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Taking on Southeast Asia’s scam gangs

28 June 20240 comments

For almost ten years, Saw Thura* has been one of a loose band of people and agencies fighting to expose a little-known but growing human rights crisis created by shadowy criminal gangs.

The researcher and advocate has been working to support and secure the release of the trafficked victims of brutal scammer gangs operating along the Thai-Burma border.

So far, Saw Thura has helped to free almost a thousand unwitting victims tricked into effective slavery by criminal gangs, which operate multi-million dollar online and phone scams with the acquiescence of the brutal military junta which currently rules Burma.

Now resettled as a refugee in Melbourne with his wife, father and two children, Saw Thura is continuing his humanitarian work.

His journey as an activist began when set up a small not-for-profit organisation to support displaced refugees in his region, mainly persecuted minorities such as the Karen and Chin.

The charity provides food and runs classes for refugee children.

“We started out delivering food and other aid to some of the 11,000 refugees along the border. But then we also started trying to help people who had been trafficked and kidnaped by the scammer gangs,” he said.

On one trip to deliver aid, he was shot at by the Myanmar military. He has dramatic phone footage of salvos of automatic fire flying over his head.

“We got a call from some refugees saying they had no food. We went to deliver some food, but the Burmese military shot at us. The shots came close, we could hear them zipping past us, and we were almost killed,” he said.

On another trip, a colleague was shot dead.

Saw Thura says that in recent times, more of his group’s work has been about helping trafficked people. His group and other NGOs have helped in the release of more than a thousand people in recent years.

In one recent instance, 26 Ugandans were rescued from a compound after being tricked into working for a gang of scammers.

He has also been part of research projects into the scammers for the Asia Foundation, the US Institute of Peace and Amnesty International, International Justice for Migrants; as well as research into labour issues and exploitation of migrant workers for the UK NGO Fair Square.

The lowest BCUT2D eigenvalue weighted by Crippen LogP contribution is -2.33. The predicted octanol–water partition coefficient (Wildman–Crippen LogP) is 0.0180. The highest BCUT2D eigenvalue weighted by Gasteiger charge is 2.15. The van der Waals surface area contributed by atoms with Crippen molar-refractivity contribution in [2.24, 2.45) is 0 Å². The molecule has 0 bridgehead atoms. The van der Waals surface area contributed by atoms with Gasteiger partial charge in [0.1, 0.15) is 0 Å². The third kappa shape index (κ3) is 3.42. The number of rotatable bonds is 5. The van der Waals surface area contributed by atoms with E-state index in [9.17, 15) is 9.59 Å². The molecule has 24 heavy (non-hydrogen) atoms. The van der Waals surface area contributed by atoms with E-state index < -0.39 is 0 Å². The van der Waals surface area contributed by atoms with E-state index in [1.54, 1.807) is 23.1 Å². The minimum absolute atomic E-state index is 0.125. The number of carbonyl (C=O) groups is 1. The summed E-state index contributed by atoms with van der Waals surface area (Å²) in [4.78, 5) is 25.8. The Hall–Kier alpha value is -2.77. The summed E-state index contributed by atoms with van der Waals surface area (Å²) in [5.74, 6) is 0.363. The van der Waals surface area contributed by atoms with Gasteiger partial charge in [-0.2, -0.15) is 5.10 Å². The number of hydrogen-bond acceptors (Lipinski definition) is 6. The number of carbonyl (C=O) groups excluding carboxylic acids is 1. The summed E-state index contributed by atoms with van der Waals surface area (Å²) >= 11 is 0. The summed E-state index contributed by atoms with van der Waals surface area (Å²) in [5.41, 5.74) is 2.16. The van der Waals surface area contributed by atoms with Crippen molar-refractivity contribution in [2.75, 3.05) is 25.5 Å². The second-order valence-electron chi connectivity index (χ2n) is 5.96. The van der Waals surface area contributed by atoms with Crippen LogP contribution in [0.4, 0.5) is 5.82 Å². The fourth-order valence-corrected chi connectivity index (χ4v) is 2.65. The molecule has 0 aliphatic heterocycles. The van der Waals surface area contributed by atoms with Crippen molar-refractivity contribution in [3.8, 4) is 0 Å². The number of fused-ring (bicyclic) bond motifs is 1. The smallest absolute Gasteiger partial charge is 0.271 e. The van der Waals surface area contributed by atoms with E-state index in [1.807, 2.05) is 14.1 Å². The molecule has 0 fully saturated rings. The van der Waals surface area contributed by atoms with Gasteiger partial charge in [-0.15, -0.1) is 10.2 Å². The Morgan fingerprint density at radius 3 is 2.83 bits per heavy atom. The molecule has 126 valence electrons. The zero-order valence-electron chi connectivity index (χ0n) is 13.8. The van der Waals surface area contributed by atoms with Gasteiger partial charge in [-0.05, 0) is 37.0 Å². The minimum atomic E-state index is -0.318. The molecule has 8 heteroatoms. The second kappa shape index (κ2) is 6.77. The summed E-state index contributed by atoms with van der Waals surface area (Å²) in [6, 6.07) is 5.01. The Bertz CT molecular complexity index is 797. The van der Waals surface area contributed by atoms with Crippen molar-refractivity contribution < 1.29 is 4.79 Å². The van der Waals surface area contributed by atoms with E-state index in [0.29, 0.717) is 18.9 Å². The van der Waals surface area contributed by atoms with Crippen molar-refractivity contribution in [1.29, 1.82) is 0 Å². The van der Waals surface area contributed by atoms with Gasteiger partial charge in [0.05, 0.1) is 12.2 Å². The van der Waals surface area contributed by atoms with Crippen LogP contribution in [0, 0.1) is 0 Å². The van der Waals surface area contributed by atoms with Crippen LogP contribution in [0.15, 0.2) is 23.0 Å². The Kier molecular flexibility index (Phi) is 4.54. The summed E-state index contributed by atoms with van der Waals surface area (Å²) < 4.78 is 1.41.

Saw Thura says the research indicates there may be as many as 77,00 victims inside the scam centres. They come from a range of developing countries, including India, Sri Lanka, Nepal, China, Bangladesh, Vietnam, the Philippines, Ethiopia, Uganda, Morrocco and other African nations.

He says that scam compounds have increased in recent years. They are run by Chinese criminal gangs who recruit IT workers from developing countries on the pretext of high-paying jobs in Bangkok.

But on arrival they are kidnapped and taken to the scam compounds across the border in Myanmar. He says the gangs are in cahoots with a section of the Myanmar military known as the Border Guard Force who take a cut of the scammers’ profits.

“They recruit people who are tech savvy and speak English from overseas. These people think they are going to proper jobs, but they end up in horrible circumstances. The Burmese police and military allow this to happen,” he said.

And the trafficked workers are beaten and tortured if they don’t meet scam income quotas. He has graphic and confronting pictures of some of the torture victims.

“It’s horrific, people are tortured; they’re beaten or electrocuted. One woman was strung up by her wrists for 48 hours and forced to keep her eyes open as buckets of water were thrown at her,” Saw Thura said.

“Some of these trafficked people have died but we don’t really know how many.”

Saw Thura said the gangs have developed corporate-like structures.

“These are very sophisticated operations. They have online scams, phone scams and romantic scams. There are dedicated teams for particular countries and particular types of scams,” he said.